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  • Academic Journal
  • Korunk; 2022, Issue 6, p3-9, 7p
  • Itself the category “national minority”, as in use since the end of 19th century, reveals an existing tension between the universality of human rights (institutionalized as membership in a definite political community) and the incumbent particularism resulted from the application of national self-determination principle on ethnic basis. The effort to promote the first principles resulted in a set of rights limiting state sovereignty to promote asymmetric incorporation of its citizenry on the ground of ethnicity (negative rights). The second wave of rights endowment for this category was of promoting substantive entitlements enabling non-titular nationalities to maintain their cultural distinctiveness. Since the last decades of the 20th century, promoting the ideal of universal human rights shifted from protecting historically formed communal groups to fostering the opportunities for emancipation of marginal categories with non-mainstream identities, or life choices. [ABSTRACT FROM AUTHOR]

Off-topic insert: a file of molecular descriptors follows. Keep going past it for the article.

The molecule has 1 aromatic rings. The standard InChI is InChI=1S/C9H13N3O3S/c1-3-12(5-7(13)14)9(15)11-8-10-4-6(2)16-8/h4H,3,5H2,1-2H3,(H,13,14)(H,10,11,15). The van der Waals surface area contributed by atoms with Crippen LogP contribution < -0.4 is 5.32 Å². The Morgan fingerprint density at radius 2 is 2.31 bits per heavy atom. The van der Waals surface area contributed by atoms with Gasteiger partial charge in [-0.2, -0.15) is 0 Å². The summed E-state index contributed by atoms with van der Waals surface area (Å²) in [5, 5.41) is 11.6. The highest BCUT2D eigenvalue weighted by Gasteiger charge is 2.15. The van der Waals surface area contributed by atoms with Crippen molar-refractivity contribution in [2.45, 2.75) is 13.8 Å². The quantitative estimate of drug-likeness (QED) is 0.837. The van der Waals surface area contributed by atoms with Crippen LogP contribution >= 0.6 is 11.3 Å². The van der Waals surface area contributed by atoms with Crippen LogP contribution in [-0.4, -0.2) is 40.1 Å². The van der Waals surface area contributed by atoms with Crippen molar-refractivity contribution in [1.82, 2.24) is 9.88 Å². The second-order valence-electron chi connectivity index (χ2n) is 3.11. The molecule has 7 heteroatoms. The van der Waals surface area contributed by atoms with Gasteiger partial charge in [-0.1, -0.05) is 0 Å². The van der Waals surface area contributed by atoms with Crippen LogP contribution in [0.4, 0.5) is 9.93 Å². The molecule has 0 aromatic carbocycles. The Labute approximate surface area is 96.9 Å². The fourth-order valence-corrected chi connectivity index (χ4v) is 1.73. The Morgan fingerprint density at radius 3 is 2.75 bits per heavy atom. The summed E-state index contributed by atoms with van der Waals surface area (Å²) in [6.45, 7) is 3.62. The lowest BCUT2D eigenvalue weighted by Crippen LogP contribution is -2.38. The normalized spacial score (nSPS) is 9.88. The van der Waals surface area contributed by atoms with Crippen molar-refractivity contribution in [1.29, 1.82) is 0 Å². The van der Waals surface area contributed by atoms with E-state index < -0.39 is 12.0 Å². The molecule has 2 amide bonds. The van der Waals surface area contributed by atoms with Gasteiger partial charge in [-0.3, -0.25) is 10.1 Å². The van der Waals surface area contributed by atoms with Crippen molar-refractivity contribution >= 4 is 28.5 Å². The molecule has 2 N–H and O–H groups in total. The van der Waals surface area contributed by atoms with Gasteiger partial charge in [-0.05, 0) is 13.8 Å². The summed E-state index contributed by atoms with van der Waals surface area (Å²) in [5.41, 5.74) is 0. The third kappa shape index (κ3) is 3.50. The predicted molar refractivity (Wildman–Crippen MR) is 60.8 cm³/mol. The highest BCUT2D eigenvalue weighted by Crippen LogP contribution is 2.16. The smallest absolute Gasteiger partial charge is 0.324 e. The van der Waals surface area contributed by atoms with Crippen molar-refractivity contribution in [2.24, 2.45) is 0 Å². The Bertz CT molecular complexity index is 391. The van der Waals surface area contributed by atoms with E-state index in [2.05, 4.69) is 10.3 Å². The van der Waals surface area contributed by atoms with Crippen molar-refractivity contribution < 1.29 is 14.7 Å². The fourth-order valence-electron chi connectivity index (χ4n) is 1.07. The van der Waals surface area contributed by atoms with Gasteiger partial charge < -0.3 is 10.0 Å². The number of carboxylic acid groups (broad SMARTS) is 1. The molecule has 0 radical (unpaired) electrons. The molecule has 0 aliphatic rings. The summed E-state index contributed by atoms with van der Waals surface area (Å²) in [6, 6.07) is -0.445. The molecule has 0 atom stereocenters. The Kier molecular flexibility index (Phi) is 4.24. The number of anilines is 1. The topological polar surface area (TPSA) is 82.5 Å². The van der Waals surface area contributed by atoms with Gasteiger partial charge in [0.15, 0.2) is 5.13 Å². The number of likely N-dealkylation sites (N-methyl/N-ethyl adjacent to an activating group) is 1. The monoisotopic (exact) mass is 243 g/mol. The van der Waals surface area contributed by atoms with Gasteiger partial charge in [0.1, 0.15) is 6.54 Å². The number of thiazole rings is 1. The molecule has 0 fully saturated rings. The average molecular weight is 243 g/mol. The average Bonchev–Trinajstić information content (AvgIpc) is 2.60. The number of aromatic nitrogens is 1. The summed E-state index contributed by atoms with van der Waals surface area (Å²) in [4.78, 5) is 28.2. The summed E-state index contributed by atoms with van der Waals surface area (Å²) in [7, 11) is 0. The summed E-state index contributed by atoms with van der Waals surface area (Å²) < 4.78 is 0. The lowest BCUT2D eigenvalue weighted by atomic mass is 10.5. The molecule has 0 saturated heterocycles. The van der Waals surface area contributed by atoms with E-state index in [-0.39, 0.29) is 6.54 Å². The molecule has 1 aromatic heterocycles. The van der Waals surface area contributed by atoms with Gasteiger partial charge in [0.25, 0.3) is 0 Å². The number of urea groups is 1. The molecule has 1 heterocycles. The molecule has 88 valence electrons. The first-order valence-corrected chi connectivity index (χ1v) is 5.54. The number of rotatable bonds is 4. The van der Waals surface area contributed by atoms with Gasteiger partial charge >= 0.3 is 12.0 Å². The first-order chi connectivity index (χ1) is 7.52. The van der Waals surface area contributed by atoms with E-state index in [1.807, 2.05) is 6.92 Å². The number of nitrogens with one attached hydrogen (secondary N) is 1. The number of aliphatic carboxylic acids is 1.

Additional Information
Nationalities Rights and Personal Emancipation. (English)
Copyright of Korunk is the property of Korunk and its content may not be copied or emailed to multiple sites or posted to a listserv without the copyright holder's express written permission. However, users may print, download, or email articles for individual use. This abstract may be abridged. No warranty is given about the accuracy of the copy. Users should refer to the original published version of the material for the full abstract. (Copyright applies to all Abstracts.)

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